For fans of “The Crucible,” supernatural history, or mass hysteria, this is the house of your dreams—or nightmares.
Now available for sale, fittingly in the month of October, is the John Proctor house in Peabody, MA. Reportedly built in 1638, the house was once owned by one of the victims of the Salem witch trials. This tangible artifact of New England history has six bedrooms and two bathrooms, and is listed for $600,000.
Proctor, who owned 700 acres and ran a tavern on the main road of what was then part of Salem, was an early opponent of the witch trials. One of his serving girls had been accused, and he believed she had been cured by a good whipping, according to the Salem Witch Museum.
His wife, Elizabeth, was later accused of being a witch by their maid and jailed. When John defended Elizabeth, he was accused of witchcraft as well.
More accusations were lodged against the Proctor family, including three children, and Elizabeth’s sister and sister-in-law. John was found guilty and hanged. Elizabeth, who was pregnant, was granted a stay of execution. She managed to escape the sentence, as the hysteria had passed by the time her son was born. He was named John, after his father.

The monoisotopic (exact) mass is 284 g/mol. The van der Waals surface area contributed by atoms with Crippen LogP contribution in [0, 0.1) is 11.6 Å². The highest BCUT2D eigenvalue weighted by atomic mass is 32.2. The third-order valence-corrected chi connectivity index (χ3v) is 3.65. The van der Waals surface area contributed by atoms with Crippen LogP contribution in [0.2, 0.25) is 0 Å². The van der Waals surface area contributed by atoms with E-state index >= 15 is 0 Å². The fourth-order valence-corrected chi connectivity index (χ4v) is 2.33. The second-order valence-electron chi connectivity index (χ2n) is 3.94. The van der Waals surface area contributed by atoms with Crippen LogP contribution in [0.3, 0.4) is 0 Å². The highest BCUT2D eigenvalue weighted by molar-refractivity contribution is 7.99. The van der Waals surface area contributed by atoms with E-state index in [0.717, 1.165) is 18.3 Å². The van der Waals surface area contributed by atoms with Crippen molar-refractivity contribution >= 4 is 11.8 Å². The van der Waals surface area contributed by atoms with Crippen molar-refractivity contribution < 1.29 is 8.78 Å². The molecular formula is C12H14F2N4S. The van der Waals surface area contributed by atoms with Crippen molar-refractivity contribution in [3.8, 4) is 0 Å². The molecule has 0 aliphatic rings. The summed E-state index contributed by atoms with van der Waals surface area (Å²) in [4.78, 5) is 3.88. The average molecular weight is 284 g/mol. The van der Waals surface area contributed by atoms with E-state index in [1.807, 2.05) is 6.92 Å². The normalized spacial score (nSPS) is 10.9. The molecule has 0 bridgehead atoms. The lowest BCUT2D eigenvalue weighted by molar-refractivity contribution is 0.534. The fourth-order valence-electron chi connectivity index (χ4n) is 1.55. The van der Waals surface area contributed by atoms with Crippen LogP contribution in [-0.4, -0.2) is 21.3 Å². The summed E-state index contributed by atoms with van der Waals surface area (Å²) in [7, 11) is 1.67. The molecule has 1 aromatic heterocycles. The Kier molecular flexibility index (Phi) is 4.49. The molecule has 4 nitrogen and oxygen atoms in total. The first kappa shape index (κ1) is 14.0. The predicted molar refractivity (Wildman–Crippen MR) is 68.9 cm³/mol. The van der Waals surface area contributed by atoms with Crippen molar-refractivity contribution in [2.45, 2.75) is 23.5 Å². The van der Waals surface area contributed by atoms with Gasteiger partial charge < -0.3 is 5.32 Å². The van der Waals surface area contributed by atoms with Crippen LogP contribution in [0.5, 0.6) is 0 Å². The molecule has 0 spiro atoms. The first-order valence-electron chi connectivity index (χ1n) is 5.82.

There’s been debate over whether Proctor actually lived in the house, or if it was constructed later by his son. The home has been under private ownership for decades, so extensive research and testing on the property has not been done. However, the current owner meticulously maintained the home’s historic Colonial architecture and aesthetics.
Some of the original details include the wood-beamed ceilings, exposed brick walls, wood finishes, and multiple fireplaces. But modern amenities are also offered, including an in-ground pool with a diving board and neighboring brick patio.
Among the potential buyers who have expressed interest in the home is the Peabody Historical Society. Whoever ends up with the home should be prepared to preserve its historic significance and welcome curious passers-by, along with the occasional supernatural visitor.
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